29. 29. – Adrenaline over-reactivity (alpha type): • Becomes more violent if there is any attempt to hold or restrain them • Personality seems changed, i.e. becoming hateful with swearing and threatening. • Threatens to kill or harm others or claims to hate people they love • Aggression seems focused and deliberate toward particular people or targets • Eyes may appear dilated, unfocused, or nonresponsive • Does not apologize or seem remorseful • Denies certain behaviors happened or seems not to remember the event
  30. 30. – Adrenaline over-reactivity (beta type): • Certain adults can calm the child quickly by talking to or holding them • Has sudden explosions of anger when frustrated • Randomly hits out at whatever is nearby • Says that they tried to stop but could not • Becomes flushed (face or body reddens) • Apologizes or seems remorseful • Complains that their heart was beating fast or hurting during the episode • During episodes or when excited, has hand or finger tremors • Bites or picks at fingernails or skin • During episodes is unusually strong • Is usually very physically active • Tends to run a high resting heart rate (90 beats per minute or above)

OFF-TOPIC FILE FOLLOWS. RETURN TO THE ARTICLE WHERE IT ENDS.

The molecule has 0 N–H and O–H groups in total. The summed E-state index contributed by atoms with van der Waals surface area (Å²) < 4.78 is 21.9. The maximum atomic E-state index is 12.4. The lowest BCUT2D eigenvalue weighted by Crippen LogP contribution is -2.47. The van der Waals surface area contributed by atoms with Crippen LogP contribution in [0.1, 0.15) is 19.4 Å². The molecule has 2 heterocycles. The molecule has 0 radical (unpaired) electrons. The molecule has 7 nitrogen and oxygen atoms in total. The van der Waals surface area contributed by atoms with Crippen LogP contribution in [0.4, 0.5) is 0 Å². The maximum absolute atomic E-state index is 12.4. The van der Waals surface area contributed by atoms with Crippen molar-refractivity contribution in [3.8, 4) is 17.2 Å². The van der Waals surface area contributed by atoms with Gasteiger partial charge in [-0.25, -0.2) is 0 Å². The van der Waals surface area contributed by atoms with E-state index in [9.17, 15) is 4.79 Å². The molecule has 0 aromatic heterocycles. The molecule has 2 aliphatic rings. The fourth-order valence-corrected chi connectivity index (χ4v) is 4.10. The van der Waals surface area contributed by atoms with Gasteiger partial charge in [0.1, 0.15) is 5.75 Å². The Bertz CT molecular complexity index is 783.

31. 31. How to solve? • Looking at the aggressive behaviour as an ABC sandwich: – Antecedents: these are ‘triggers’ for the aggressive or self-injurious behaviour – Behaviour: this is the way your child responds to the trigger – Consequences or ‘rewards’: this is what your child gets out of behaving aggressively, like being allowed to go on with a favourite activity, or to leave a stressful situation. • A better long term strategy is to: – Prevent the behaviour by avoiding situations that trigger it – Teach your child to express his needs in a more positive way – Ignore self-injurious behaviour and reward your child when he expresses himself in a more positive way.